Cognition, Evolution, and Behavior

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Oxford University Press, USA, Dec 1, 2009 - Psychology - 720 pages
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How do animals perceive the world, learn, remember, search for food or mates, communicate, and find their way around? Do any nonhuman animals count, imitate one another, use a language, or have a culture? What are the uses of cognition in nature and how might it have evolved? What is the current status of Darwin's claim that other species share the same "mental powers" as humans, but to different degrees? In this completely revised second edition of Cognition, Evolution, and Behavior, Sara Shettleworth addresses these questions, among others, by integrating findings from psychology, behavioral ecology, and ethology in a unique and wide-ranging synthesis of theory and research on animal cognition, in the broadest sense--from species-specific adaptations of vision in fish and associative learning in rats to discussions of theory of mind in chimpanzees, dogs, and ravens. She reviews the latest research on topics such as episodic memory, metacognition, and cooperation and other-regarding behavior in animals, as well as recent theories about what makes human cognition unique. In every part of this new edition, Shettleworth incorporates findings and theoretical approaches that have emerged since the first edition was published in 1998. The chapters are now organized into three sections: Fundamental Mechanisms (perception, learning, categorization, memory), Physical Cognition (space, time, number, physical causation), and Social Cognition (social knowledge, social learning, communication). Shettleworth has also added new chapters on evolution and the brain and on numerical cognition, and a new chapter on physical causation that integrates theories of instrumental behavior with discussions of foraging, planning, and tool using.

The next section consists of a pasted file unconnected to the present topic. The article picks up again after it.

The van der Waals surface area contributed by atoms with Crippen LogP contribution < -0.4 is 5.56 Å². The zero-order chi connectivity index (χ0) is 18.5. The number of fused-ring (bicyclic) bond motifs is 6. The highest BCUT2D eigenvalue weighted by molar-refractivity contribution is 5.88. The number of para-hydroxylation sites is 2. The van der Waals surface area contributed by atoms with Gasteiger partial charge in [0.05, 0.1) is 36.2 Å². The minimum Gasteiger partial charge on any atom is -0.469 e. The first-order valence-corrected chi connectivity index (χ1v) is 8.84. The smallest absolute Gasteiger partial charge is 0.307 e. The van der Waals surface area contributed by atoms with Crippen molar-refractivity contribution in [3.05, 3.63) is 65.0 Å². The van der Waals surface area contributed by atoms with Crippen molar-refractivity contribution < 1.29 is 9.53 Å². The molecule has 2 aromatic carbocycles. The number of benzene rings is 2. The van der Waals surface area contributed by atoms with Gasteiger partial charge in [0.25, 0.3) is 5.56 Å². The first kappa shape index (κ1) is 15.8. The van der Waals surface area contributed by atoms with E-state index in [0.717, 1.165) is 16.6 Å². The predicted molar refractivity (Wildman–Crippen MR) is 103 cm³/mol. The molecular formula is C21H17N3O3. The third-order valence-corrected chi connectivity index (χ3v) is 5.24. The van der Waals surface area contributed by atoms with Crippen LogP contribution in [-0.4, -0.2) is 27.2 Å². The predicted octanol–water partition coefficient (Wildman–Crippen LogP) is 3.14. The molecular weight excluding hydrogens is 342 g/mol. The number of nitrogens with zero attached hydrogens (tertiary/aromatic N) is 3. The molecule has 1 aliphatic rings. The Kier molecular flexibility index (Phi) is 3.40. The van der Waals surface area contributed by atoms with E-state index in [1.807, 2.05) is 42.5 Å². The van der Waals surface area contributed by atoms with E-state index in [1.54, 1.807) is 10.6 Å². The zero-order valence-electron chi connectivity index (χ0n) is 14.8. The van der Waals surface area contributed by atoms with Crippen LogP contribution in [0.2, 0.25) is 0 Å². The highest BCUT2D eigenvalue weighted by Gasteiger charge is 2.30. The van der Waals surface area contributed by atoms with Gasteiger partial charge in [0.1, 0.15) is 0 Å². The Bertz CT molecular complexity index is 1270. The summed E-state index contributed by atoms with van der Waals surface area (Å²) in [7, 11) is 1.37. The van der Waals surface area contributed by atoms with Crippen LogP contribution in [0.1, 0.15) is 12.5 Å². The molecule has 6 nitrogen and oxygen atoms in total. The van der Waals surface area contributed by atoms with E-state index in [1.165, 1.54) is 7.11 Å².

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About the author (2009)

Sara Shettleworth is Professor Emerita in the Departments of Psychology and Ecology & Evolutionary Biology at the University of Toronto, where she obtained her Ph.D. in 1970. Her research on learning and memory in a variety of species of birds and mammals has been published in over 100 articles and book chapters. Her contributions have been recognized by numerous awards, including the International Comparative Cognition Society's 2008 Research Award. She is a fellow of the Royal Society of Canada and Animal Behavior Society, and a member of the Society of Experimental Psychologists.

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